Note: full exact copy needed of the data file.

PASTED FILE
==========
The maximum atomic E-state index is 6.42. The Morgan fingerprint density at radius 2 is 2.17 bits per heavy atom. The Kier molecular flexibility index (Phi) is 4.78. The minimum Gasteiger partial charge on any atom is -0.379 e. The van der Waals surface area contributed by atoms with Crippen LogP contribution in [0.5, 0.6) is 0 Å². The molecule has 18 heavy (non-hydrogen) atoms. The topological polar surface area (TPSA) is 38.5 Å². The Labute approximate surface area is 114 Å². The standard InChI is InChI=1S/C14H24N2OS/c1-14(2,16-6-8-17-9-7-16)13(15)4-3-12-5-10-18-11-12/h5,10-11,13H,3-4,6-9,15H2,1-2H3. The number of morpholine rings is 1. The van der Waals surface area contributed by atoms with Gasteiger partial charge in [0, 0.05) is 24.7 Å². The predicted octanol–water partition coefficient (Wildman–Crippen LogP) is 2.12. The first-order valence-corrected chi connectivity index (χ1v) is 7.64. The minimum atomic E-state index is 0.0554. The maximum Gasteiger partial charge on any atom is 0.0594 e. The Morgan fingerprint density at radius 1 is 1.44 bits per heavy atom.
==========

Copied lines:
The maximum atomic E-state index is 6.42. The Morgan fingerprint density at radius 2 is 2.17 bits per heavy atom. The Kier molecular flexibility index (Phi) is 4.78. The minimum Gasteiger partial charge on any atom is -0.379 e. The van der Waals surface area contributed by atoms with Crippen LogP contribution in [0.5, 0.6) is 0 Å². The molecule has 18 heavy (non-hydrogen) atoms. The topological polar surface area (TPSA) is 38.5 Å². The Labute approximate surface area is 114 Å². The standard InChI is InChI=1S/C14H24N2OS/c1-14(2,16-6-8-17-9-7-16)13(15)4-3-12-5-10-18-11-12/h5,10-11,13H,3-4,6-9,15H2,1-2H3. The number of morpholine rings is 1. The van der Waals surface area contributed by atoms with Gasteiger partial charge in [0, 0.05) is 24.7 Å². The predicted octanol–water partition coefficient (Wildman–Crippen LogP) is 2.12. The first-order valence-corrected chi connectivity index (χ1v) is 7.64. The minimum atomic E-state index is 0.0554. The maximum Gasteiger partial charge on any atom is 0.0594 e. The Morgan fingerprint density at radius 1 is 1.44 bits per heavy atom.